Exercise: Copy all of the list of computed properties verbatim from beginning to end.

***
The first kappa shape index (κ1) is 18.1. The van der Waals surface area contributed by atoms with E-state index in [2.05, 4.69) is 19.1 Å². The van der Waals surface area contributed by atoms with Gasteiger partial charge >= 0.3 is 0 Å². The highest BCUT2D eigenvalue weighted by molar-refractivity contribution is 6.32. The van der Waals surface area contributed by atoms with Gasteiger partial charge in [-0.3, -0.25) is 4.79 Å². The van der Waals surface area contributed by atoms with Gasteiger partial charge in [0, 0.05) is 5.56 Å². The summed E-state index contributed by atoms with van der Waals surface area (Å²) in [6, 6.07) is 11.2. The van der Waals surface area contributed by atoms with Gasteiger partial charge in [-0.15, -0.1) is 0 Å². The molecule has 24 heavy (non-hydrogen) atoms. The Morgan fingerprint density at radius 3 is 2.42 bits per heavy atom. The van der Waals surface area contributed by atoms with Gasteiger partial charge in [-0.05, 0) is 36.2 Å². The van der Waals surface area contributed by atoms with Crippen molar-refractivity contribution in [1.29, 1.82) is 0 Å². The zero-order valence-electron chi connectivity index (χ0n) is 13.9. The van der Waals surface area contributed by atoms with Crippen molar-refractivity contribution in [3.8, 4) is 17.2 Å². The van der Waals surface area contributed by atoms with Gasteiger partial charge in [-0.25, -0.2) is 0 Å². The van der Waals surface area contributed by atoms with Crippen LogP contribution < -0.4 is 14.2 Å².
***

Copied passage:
The first kappa shape index (κ1) is 18.1. The van der Waals surface area contributed by atoms with E-state index in [2.05, 4.69) is 19.1 Å². The van der Waals surface area contributed by atoms with Gasteiger partial charge >= 0.3 is 0 Å². The highest BCUT2D eigenvalue weighted by molar-refractivity contribution is 6.32. The van der Waals surface area contributed by atoms with Gasteiger partial charge in [-0.3, -0.25) is 4.79 Å². The van der Waals surface area contributed by atoms with Gasteiger partial charge in [0, 0.05) is 5.56 Å². The summed E-state index contributed by atoms with van der Waals surface area (Å²) in [6, 6.07) is 11.2. The van der Waals surface area contributed by atoms with Gasteiger partial charge in [-0.15, -0.1) is 0 Å². The molecule has 24 heavy (non-hydrogen) atoms. The Morgan fingerprint density at radius 3 is 2.42 bits per heavy atom. The van der Waals surface area contributed by atoms with Gasteiger partial charge in [-0.05, 0) is 36.2 Å². The van der Waals surface area contributed by atoms with Crippen molar-refractivity contribution in [1.29, 1.82) is 0 Å². The zero-order valence-electron chi connectivity index (χ0n) is 13.9. The van der Waals surface area contributed by atoms with Crippen molar-refractivity contribution in [3.8, 4) is 17.2 Å². The van der Waals surface area contributed by atoms with Gasteiger partial charge in [-0.25, -0.2) is 0 Å². The van der Waals surface area contributed by atoms with Crippen LogP contribution < -0.4 is 14.2 Å².